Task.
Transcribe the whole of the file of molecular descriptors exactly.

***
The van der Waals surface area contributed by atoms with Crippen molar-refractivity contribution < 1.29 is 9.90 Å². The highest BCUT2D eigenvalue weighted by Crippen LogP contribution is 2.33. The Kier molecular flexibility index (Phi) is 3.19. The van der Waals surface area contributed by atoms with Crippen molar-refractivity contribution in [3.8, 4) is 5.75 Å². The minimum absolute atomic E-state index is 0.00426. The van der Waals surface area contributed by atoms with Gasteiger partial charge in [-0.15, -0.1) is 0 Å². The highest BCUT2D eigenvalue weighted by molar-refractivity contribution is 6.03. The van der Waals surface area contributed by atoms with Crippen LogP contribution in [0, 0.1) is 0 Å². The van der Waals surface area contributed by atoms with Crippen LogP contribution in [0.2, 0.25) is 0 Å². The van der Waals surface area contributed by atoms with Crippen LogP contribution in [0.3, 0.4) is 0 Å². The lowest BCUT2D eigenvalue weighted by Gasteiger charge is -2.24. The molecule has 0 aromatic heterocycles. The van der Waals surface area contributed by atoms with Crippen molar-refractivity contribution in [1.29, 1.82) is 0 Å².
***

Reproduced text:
The van der Waals surface area contributed by atoms with Crippen molar-refractivity contribution < 1.29 is 9.90 Å². The highest BCUT2D eigenvalue weighted by Crippen LogP contribution is 2.33. The Kier molecular flexibility index (Phi) is 3.19. The van der Waals surface area contributed by atoms with Crippen molar-refractivity contribution in [3.8, 4) is 5.75 Å². The minimum absolute atomic E-state index is 0.00426. The van der Waals surface area contributed by atoms with Gasteiger partial charge in [-0.15, -0.1) is 0 Å². The highest BCUT2D eigenvalue weighted by molar-refractivity contribution is 6.03. The van der Waals surface area contributed by atoms with Crippen LogP contribution in [0, 0.1) is 0 Å². The van der Waals surface area contributed by atoms with Crippen LogP contribution in [0.2, 0.25) is 0 Å². The van der Waals surface area contributed by atoms with Crippen LogP contribution in [0.3, 0.4) is 0 Å². The lowest BCUT2D eigenvalue weighted by Gasteiger charge is -2.24. The molecule has 0 aromatic heterocycles. The van der Waals surface area contributed by atoms with Crippen molar-refractivity contribution in [1.29, 1.82) is 0 Å².